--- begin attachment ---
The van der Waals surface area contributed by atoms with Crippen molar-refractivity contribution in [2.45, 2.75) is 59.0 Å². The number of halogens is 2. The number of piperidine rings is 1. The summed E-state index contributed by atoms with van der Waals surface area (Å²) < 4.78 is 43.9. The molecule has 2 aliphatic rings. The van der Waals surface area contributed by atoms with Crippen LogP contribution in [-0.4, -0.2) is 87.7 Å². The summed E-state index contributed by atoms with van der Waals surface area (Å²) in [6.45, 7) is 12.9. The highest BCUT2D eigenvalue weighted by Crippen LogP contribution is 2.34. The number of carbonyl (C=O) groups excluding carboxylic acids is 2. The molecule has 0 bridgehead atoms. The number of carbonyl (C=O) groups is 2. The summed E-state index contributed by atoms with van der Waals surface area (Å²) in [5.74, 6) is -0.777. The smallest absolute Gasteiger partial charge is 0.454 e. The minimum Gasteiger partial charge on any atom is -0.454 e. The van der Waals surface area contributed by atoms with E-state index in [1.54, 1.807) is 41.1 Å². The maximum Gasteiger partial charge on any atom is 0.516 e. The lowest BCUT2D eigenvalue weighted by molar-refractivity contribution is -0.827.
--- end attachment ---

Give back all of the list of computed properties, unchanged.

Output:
The van der Waals surface area contributed by atoms with Crippen molar-refractivity contribution in [2.45, 2.75) is 59.0 Å². The number of halogens is 2. The number of piperidine rings is 1. The summed E-state index contributed by atoms with van der Waals surface area (Å²) < 4.78 is 43.9. The molecule has 2 aliphatic rings. The van der Waals surface area contributed by atoms with Crippen LogP contribution in [-0.4, -0.2) is 87.7 Å². The summed E-state index contributed by atoms with van der Waals surface area (Å²) in [6.45, 7) is 12.9. The highest BCUT2D eigenvalue weighted by Crippen LogP contribution is 2.34. The number of carbonyl (C=O) groups excluding carboxylic acids is 2. The molecule has 0 bridgehead atoms. The number of carbonyl (C=O) groups is 2. The summed E-state index contributed by atoms with van der Waals surface area (Å²) in [5.74, 6) is -0.777. The smallest absolute Gasteiger partial charge is 0.454 e. The minimum Gasteiger partial charge on any atom is -0.454 e. The van der Waals surface area contributed by atoms with E-state index in [1.54, 1.807) is 41.1 Å². The maximum Gasteiger partial charge on any atom is 0.516 e. The lowest BCUT2D eigenvalue weighted by molar-refractivity contribution is -0.827.